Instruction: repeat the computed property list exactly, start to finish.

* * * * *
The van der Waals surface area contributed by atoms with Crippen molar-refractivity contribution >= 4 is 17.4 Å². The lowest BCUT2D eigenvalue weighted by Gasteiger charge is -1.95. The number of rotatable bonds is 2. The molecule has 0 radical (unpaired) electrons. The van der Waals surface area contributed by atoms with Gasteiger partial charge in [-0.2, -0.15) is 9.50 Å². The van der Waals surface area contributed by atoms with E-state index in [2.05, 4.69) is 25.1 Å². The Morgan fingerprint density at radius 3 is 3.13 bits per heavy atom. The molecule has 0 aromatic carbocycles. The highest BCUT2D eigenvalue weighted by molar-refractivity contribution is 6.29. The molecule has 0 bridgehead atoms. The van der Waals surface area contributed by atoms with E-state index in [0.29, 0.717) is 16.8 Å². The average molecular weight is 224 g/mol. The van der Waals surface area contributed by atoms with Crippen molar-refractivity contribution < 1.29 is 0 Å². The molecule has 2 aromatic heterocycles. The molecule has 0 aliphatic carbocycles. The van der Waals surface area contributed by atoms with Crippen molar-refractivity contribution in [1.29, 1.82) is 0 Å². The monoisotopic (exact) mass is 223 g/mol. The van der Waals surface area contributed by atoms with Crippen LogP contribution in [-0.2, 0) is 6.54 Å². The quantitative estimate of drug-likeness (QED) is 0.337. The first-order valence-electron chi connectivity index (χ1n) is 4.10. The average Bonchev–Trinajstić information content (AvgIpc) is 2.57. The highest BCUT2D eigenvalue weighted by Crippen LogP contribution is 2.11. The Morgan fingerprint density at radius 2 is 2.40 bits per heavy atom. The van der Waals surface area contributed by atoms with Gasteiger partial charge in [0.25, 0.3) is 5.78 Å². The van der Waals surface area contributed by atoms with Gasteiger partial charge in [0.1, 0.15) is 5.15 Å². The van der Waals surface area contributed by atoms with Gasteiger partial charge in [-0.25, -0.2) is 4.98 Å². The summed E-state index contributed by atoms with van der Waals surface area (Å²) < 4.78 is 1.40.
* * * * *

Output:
The van der Waals surface area contributed by atoms with Crippen molar-refractivity contribution >= 4 is 17.4 Å². The lowest BCUT2D eigenvalue weighted by Gasteiger charge is -1.95. The number of rotatable bonds is 2. The molecule has 0 radical (unpaired) electrons. The van der Waals surface area contributed by atoms with Gasteiger partial charge in [-0.2, -0.15) is 9.50 Å². The van der Waals surface area contributed by atoms with E-state index in [2.05, 4.69) is 25.1 Å². The Morgan fingerprint density at radius 3 is 3.13 bits per heavy atom. The molecule has 0 aromatic carbocycles. The highest BCUT2D eigenvalue weighted by molar-refractivity contribution is 6.29. The molecule has 0 bridgehead atoms. The van der Waals surface area contributed by atoms with E-state index in [0.29, 0.717) is 16.8 Å². The average molecular weight is 224 g/mol. The van der Waals surface area contributed by atoms with Crippen molar-refractivity contribution < 1.29 is 0 Å². The molecule has 2 aromatic heterocycles. The molecule has 0 aliphatic carbocycles. The van der Waals surface area contributed by atoms with Crippen molar-refractivity contribution in [1.29, 1.82) is 0 Å². The monoisotopic (exact) mass is 223 g/mol. The van der Waals surface area contributed by atoms with Crippen LogP contribution in [-0.2, 0) is 6.54 Å². The quantitative estimate of drug-likeness (QED) is 0.337. The first-order valence-electron chi connectivity index (χ1n) is 4.10. The average Bonchev–Trinajstić information content (AvgIpc) is 2.57. The highest BCUT2D eigenvalue weighted by Crippen LogP contribution is 2.11. The Morgan fingerprint density at radius 2 is 2.40 bits per heavy atom. The van der Waals surface area contributed by atoms with Gasteiger partial charge in [0.25, 0.3) is 5.78 Å². The van der Waals surface area contributed by atoms with Gasteiger partial charge in [0.1, 0.15) is 5.15 Å². The van der Waals surface area contributed by atoms with Gasteiger partial charge in [-0.25, -0.2) is 4.98 Å². The summed E-state index contributed by atoms with van der Waals surface area (Å²) < 4.78 is 1.40.